Stricter regulatory norms needed for MFIs run as for-profit enterprises
The controversy at SKS Microfinance and the unceremonious sacking of its CEO is probably the best thing to have happened to the micro-finance industry. SKS’s high profile, its ferocious growth (200% last year), and the support of names like Vinod Khosla and NR Narayana Murthy, have invariably silenced critics of its high-cost, high-stakes, high-reward business model. It also allowed SKS to lead the debate on regulating micro-finance institutions (MFIs).
SKS’s actions are now giving voice to those (in India and abroad) who agree with Nobel Prize winner Muhammad Yunus, of Grameen Bank, that micro-lending cannot be done at a breakneck speed through a for-profit model by an organisation that is not owned by the borrowers.
Those alarmed at Vikram Akula’s (the founder of SKS Microfinance) model of poverty alleviation were usually told that it was the only way to transform the lives of over 150 million abjectly poor Indians quickly. Our nationalised banks have failed in poverty alleviation, while Muhammad Yunus’s model—of small organisations where borrowers are the stakeholders—is far too slow. Interestingly, all the for-profit MFIs hope to transform themselves into banks or to float public issues, which will make the early investors stupendously wealthy and yet wear a halo of being in the ‘development sector’. Criticism about high interest rates (often 40% to 70% per annum) is countered with the argument that it is cheaper than traditional moneylenders who charge 100% or more. The low delinquency rates claimed by MFIs are also hard to believe; but it has ensured a rush of private-equity financiers who are apparently egging companies to pump up valuations through furious expansion to ensure profitable exits for themselves.
For the past couple of years, we Indians have been preening about how the Reserve Bank of India’s (RBI) sober policies allowed us to escape the global financial crisis. But a close look at India’s burgeoning MFIs is troubling. The for-profit MFIs are usually headed by ex-Citibankers (or any such) drawing fat pay-cheques and bigger stock options; their access to private-equity finance allows them to run high-cost operations. They also transfer risk by securitising receivables, which have no collateral, at AAA ratings.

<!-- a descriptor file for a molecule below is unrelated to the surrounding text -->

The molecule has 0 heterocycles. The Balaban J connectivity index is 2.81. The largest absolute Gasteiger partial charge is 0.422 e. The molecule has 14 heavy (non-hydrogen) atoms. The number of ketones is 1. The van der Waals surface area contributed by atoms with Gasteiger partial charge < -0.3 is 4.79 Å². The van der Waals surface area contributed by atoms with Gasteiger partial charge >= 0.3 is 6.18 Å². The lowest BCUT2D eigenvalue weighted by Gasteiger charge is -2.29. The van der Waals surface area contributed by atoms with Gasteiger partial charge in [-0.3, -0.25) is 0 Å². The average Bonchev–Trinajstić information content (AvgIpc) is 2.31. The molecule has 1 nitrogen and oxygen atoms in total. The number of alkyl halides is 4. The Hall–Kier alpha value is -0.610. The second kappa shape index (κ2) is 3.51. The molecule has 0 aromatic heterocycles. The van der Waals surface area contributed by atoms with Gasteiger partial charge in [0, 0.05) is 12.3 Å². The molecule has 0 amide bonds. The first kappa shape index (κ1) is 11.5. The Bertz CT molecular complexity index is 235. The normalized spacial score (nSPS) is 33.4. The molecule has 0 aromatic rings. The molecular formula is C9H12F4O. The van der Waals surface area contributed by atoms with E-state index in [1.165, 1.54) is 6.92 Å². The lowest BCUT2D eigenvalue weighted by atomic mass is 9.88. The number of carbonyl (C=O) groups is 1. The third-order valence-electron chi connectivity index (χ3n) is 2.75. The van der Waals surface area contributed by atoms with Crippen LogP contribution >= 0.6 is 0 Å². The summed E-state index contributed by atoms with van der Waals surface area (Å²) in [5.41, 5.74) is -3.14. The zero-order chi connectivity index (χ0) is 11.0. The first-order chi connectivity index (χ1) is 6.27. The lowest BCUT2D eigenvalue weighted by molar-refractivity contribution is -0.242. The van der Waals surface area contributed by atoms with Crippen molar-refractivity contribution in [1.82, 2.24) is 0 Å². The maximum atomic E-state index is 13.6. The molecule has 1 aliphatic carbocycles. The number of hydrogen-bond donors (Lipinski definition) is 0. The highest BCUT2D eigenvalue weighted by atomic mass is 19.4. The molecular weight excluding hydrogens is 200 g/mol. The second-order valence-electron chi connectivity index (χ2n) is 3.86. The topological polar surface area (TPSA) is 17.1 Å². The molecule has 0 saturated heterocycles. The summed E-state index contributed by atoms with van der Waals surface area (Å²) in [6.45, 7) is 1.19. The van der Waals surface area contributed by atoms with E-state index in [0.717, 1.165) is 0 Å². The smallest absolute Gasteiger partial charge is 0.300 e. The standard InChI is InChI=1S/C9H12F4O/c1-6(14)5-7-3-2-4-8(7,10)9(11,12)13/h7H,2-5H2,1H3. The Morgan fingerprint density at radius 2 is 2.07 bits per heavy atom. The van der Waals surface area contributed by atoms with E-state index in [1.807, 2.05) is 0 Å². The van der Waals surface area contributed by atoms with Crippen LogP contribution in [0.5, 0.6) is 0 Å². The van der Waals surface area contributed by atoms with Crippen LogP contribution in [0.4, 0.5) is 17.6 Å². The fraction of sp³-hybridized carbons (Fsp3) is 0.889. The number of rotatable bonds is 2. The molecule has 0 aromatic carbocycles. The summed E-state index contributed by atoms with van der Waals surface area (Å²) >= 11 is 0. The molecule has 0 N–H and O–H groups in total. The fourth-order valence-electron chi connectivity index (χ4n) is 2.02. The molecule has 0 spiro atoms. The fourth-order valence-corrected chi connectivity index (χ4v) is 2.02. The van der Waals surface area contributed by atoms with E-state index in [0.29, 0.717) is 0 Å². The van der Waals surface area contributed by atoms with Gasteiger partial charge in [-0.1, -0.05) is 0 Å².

All this, coupled with the breakneck growth rate, ought to cause alarm when it is a known fact that even RBI struggles to recruit ‘employable’ people. It is hard to believe that MFIs are able to add thousands of employees and hundreds of branches every month with sound business models. While most MFIs deny that incentives are linked to size of business, employees admit that variable pay or increments are certainly linked to performance. And it is already creating moral hazards. A media report cites a study by the Monitor Group which apparently showed that 90% of SKS borrowers wanted credit for aspirational products like gold coins and televisions, not solar lamps and other such necessities. Interestingly, media reports suggest that several directors of SKS wanted the company to sell gold coins and that Vikram Akula resisted the pressure. But it doesn’t stop them using their channels to create other needs. For instance, SKS was happy to allow a company to give out free samples of hair-dye through the channel. The cost of insurance that is tied to the micro-loans is an issue that even gnaws at the conscience of those within the industry.